In its comeback year, Laneway delivers the kind of edgy artist line-up the festival became known for. The sprawling venue, however, is a different story, writes Harvey Rae.
St. Jerome’s Laneway Festival
Wellington Square, 12 February 2023
In 2020, Laneway found itself at a crossroads. Before Covid put the much-loved boutique festival’s future in doubt, it hit record attendances after bringing commercially popular artists in to headline, the 1975 and Charli XCX among them. Great for ticket sales, it seemed at odds with the uber cool line-ups and fresh acts Laneway made its name on.
After the cancellation of the 2021 and 2022 editions, this year felt like a recalibration, with effortlessly cool Phoebe Bridgers and hot-right-now post-punks Fontaines DC reminders of past festivals’ very best drawcards.
And yet, new venue Wellington Square seems to fly in the face of this. Known for dance parties like Future Music Festival and Parklife, its wide-open expanses are a long way from the “laneways” of Perth’s original cultural centre venue. It also lacks the gorgeous shaded stages of Freo’s Esplanade Reserve, where Laneway has spent much of the past decade. It’s as if organisers scaled back the line-up, but prepared for even bigger crowds.
Although the new venue is fine, it’s a bit of a miss compared with previous high standards, especially during a hot afternoon. Ultimately though, it doesn’t detract from an incredible day of music.
From Perth’s own Siobhan Cotchin opening the day with some wonderful heartland rock; newcomers the Lazy Eyes putting a psychedelic twist on The Bee Gees’ More Than a Woman; Kiwis The Beths (featuring Perth expat Elizabeth Stokes) rocking out a side stage as Bridgers watches on; or Harvey Sutherland bringing live synths and drummer to an excellent dance set scheduled way too early in the glaring heat, Laneway is quality from the get-go.
Mid arvo sees fast-rising Aussie stars Sycco and Mallrat delivering big triple j hits, with the former’s Ripple almost as good as her bespoke, homemade costume. Exhilarating Leeds punks Yard Act amuses and rocks in equal measure with Payday and 100% Endurance. (Sadly, Elton John does not make an appearance on the latter, as per their latest single.)
Not every post is a winner. Billie Eilish’s brother Finneas is a brilliant producer but lacks his sister’s clever turn of phrase; his occasionally epic sounds sadly dumbed down by mundane songs.
On the other hand, Norway’s Girl in Red, who Finneas regularly provides beats for, is the day’s revelation. Her frisky, high-energy odes to same-sex love are blistering, and the mid-arvo main stage crowd laps up every innuendo. Girls, Serotonin, Bad Idea!, I Wanna Be Your Girlfriend and Midnight Love play like a greatest hits set for the one-album 23-year old, as she spectacularly climbs into the crowd, giving it absolutely everything.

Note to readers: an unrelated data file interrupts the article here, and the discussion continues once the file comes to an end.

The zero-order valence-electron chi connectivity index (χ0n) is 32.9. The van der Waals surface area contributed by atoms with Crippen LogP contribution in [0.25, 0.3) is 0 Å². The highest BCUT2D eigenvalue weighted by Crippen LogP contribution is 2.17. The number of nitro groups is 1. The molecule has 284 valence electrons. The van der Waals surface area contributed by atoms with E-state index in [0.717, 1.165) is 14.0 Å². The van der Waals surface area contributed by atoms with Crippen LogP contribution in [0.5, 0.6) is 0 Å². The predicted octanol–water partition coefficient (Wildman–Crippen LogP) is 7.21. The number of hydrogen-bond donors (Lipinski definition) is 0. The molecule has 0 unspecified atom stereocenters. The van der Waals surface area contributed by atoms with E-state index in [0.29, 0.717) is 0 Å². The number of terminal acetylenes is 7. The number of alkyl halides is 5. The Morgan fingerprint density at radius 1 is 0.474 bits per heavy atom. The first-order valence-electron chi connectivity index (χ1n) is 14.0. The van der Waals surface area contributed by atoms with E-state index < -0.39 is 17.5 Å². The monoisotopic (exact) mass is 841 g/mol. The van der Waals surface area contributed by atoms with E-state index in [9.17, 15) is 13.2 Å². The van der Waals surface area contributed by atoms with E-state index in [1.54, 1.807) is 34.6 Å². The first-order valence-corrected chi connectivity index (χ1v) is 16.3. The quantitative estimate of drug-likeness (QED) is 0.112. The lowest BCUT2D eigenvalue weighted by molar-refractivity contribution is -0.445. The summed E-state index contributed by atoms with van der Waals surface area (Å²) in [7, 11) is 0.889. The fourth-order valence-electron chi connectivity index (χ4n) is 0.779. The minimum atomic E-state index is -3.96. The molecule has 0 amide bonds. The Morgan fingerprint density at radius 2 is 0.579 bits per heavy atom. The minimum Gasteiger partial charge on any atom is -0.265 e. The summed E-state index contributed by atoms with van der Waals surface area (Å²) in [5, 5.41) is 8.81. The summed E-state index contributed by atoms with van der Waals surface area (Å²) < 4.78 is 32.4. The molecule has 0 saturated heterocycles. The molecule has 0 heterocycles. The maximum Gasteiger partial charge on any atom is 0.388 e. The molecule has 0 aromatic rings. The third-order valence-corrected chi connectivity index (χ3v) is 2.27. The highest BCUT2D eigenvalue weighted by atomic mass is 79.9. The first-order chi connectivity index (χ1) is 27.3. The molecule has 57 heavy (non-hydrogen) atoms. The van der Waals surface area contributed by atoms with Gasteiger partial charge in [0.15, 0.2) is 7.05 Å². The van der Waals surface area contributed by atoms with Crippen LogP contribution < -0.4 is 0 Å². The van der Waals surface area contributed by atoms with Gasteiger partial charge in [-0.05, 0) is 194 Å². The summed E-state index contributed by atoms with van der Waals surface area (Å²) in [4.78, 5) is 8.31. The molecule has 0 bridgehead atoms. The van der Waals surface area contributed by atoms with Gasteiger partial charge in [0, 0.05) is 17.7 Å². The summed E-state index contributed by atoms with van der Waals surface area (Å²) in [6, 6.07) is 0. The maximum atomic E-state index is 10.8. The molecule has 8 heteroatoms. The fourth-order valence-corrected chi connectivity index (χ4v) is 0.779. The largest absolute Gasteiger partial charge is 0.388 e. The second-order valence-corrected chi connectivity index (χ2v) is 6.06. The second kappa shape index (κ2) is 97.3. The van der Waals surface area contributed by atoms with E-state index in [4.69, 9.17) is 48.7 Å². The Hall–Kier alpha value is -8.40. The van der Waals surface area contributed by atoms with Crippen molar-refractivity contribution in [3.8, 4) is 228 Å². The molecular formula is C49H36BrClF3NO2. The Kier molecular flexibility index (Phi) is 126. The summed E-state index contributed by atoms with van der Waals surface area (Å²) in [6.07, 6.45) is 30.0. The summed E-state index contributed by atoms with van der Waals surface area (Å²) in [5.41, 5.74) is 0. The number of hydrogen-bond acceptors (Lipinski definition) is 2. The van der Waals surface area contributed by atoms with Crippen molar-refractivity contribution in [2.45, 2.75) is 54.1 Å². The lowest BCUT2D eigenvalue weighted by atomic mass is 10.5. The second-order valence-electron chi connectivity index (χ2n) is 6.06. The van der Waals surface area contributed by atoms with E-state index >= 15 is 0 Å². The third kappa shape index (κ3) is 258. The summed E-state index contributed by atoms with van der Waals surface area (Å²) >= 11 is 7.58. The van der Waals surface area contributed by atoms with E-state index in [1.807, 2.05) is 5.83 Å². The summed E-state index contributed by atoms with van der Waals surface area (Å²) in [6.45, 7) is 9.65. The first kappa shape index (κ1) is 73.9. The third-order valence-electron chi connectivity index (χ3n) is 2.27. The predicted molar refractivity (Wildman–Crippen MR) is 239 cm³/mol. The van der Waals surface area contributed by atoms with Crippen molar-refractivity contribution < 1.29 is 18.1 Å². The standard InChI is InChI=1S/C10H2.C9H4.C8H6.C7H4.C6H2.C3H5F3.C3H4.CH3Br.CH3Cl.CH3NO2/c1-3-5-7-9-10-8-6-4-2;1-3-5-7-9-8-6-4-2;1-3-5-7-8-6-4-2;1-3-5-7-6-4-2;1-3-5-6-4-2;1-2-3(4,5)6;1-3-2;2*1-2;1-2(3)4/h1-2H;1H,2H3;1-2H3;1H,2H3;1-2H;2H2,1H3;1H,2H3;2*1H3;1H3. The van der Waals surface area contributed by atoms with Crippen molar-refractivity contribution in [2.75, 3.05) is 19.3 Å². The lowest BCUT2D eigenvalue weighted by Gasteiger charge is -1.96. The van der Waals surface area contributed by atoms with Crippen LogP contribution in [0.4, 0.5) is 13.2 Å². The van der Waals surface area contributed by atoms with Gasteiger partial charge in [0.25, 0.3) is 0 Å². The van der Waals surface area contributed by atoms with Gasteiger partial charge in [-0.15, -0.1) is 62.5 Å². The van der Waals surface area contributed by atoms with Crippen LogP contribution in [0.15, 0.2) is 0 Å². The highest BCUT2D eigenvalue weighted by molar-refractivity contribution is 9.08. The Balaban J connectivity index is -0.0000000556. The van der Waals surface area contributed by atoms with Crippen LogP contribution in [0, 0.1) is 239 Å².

But what about the headliners? Bridgers steals the show, for mine. From Ryan Adams-baiting opener Motion Sickness to her hilarious lambasting of homophobic tennis great Margaret Court, Bridgers’ oft-mellow tunes come to life in a festival setting, and when she finishes on I Know the End it is a hands-in-the-air moment of communal bliss.
With perhaps the biggest crowd of the day, Fred Again makes a surprise play, mixing his best tracks Jungle and Turn on the Lights Again.. into one another very early to create a heaving dance floor.
Finally making their first appearance in Perth, Dublin’s Fontaines DC don’t disappoint with a setlist of modern classics, highlighted by Boys in the Better Land and I Love You. Their overlap with Bridgers may have been the day’s biggest programming disaster (although many of us were equally as devastated to miss out on genre benders 100 gecs and Baltimore punks Turnstile in favour of the headliners).
It all left sister act Haim to bring it home and they do exactly that. Over the course of just three albums, the Californian trio have built a formidable catalogue of Fleetwood Mac-inspired indie pop, and in matching black bikini tops they regularly swap instruments, shredding guitars and pounding drums in a rocking set. Never is this better than in a well-deserved encore of the Wire and their iconoclastic feminist anthem the Steps.
It is the perfect end to a day rich with talent and memorable moments. Welcome back, Laneway.
Pictured top: Phoebe Bridgers steals the show at Laneway, her oft-mellow tunes coming to life. Photo: Charlie Hardy
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